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Science at the Environmental Protection Agency (1-25-05)

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The U.S. Environmental Protection Agency (EPA) is responsible for protecting environmental health and safety through its regulatory, enforcement, and remediation authority.  Ideally, these functions are based upon "sound science" research carried out by the agency's laboratories and other external facilities.  However, over the years the perception has developed that EPA's policies lack a strong scientific foundation.  In order to better understand why the agency has fallen short, the National Research Council performed an assessment of EPA's Office of Research and Development in 2000. The resulting report, Strengthening Science at the U.S. Environmental Protection Agency: Research Management and Peer Review Practices, suggests several ways the agency could improve.  The report stimulated legislation, yet to be passed, to improve the quality of science and the overall position of the EPA within the federal government.

Recent Action

Legislation is expected to be introduced and considered by the 109th Congress in the near future. Please check back soon for updates.

Previous Action


Background

Following the release of the National Research Council's (NRC) report entitled Strengthening Science at the U.S. Environmental Protection Agency: Research Management and Peer Review Practices, the House Science Subcommittee on Energy and Environment held a hearing on July 13, 2000, to discuss the report's conclusions. The recommendations of the report included the creation of a high-level administration position to coordinate and oversee all scientific activities at the EPA. The administrator would be responsible for all aspects of the transfer of sound scientific and technical information into the agency's proposed policies or regulations. The report also details several ways the EPA Office of Research and Development could better maintain research program continuity, enhance research leadership and strengthen scientific communication within the agency and with outside entities. The report stressed the need for a peer-review policy to promote separation, objectivity, and independence between the reviewer and the project decision maker.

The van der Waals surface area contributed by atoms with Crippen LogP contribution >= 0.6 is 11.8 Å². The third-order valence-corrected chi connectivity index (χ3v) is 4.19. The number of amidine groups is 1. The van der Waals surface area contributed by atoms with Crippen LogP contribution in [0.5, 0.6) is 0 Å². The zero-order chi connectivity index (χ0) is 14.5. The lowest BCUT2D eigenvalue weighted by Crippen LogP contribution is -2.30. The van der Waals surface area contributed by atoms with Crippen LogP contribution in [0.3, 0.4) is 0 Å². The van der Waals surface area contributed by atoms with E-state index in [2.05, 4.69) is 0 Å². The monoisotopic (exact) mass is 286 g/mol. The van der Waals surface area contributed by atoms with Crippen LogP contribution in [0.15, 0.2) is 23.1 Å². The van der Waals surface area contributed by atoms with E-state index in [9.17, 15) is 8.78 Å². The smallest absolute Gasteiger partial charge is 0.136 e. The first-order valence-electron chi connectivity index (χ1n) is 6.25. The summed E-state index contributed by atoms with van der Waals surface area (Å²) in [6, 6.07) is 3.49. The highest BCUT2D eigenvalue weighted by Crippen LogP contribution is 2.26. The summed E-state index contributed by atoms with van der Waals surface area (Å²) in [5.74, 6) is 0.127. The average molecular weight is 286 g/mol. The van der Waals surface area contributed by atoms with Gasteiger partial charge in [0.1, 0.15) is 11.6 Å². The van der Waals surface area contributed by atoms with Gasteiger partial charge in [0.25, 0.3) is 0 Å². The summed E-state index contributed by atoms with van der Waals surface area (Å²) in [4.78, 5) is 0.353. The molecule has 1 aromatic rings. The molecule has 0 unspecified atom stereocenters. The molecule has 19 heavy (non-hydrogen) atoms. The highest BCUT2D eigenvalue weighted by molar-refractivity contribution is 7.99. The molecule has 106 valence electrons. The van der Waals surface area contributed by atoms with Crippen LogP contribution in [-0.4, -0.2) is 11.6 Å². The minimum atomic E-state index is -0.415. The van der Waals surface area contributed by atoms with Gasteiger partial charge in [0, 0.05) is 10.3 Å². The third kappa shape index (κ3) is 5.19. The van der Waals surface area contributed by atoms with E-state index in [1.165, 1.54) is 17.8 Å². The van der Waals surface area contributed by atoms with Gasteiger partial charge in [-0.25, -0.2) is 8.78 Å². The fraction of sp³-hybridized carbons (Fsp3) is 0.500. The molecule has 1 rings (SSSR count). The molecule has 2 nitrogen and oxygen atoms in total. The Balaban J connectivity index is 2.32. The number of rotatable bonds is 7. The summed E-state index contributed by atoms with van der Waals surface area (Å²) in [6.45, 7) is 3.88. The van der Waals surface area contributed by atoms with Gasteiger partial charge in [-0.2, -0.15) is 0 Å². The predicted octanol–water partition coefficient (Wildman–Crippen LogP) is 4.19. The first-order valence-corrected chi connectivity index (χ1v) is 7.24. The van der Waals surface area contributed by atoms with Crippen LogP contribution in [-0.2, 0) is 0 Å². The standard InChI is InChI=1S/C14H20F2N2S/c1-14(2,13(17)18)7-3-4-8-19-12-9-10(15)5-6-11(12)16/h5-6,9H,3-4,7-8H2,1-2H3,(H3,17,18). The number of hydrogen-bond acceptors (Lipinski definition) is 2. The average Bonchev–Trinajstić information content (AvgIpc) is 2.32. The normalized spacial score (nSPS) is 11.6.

In response to the recommendations of the report, legislation was introduced the last two Congresses to elevate the EPA to a cabinet-level position and create a high-level position to oversee research and science. The goal was to infuse science into the regulatory process, instead of adding science to regulations as an after thought. A central science administrator would not only facilitate the improvement of science in general, but also address many of the smaller-scale administrative and communication problems plaguing the agency. Other reports analyzing EPA practices have been issued by Resources for the Future, EPA's Science Advisory Board (SAB), and the General Accounting Office .

In January 2003, Rep. Sherwood Boehlert (R-NY), Chairman of the House Science Committee, reintroduced legislation (H.R. 37), which would have elevated the EPA to Cabinet-level status and rename it the Department of Environmental Protection. The bill was referred to the Committee on Government Reform. On June 6, 2003, the House Government Reform Subcommittee on Energy Policy, Natural Resources and Regulatory Affairs held a hearing on two bills addressing the elevation of the Environmental Protection Agency (EPA) to departmental level status: H.R. 37 and H.R. 2138. H.R. 37 would have elevated the EPA to department status with no changes in structure or authority. H.R. 2138 was introduced by subcommittee chairman Doug Ose (R-CA) and not only would elevate the agency's status but would also alter its structure as well as create a Bureau of Environmental Statistics. HR 2138 and HR 37 were referred to the Subcommittee on Civil Service and Agency Organization, where the two bills died with the end of the 108th Congress. Boehlert and Ose may seek to reintroduce the bills in the 109th Congress.

Additional information on Science at the EPA from the 108th Congress.

Sources: General Accounting Office, Washington Post, Environmental Protection Agency, Federation of American Scientists, E&E News, Greenwire, Thomas website, House Science Committee and hearing testimony.

Contributed by David R. Millar 2004 AGI/AAPG Fall Semester Intern

Background section includes material from AGI's Update on Science at the EPA for the 108th Congress.

Please send any comments or requests for information to AGI Government Affairs Program at govt@agiweb.org.

Last updated on January 25, 2005.


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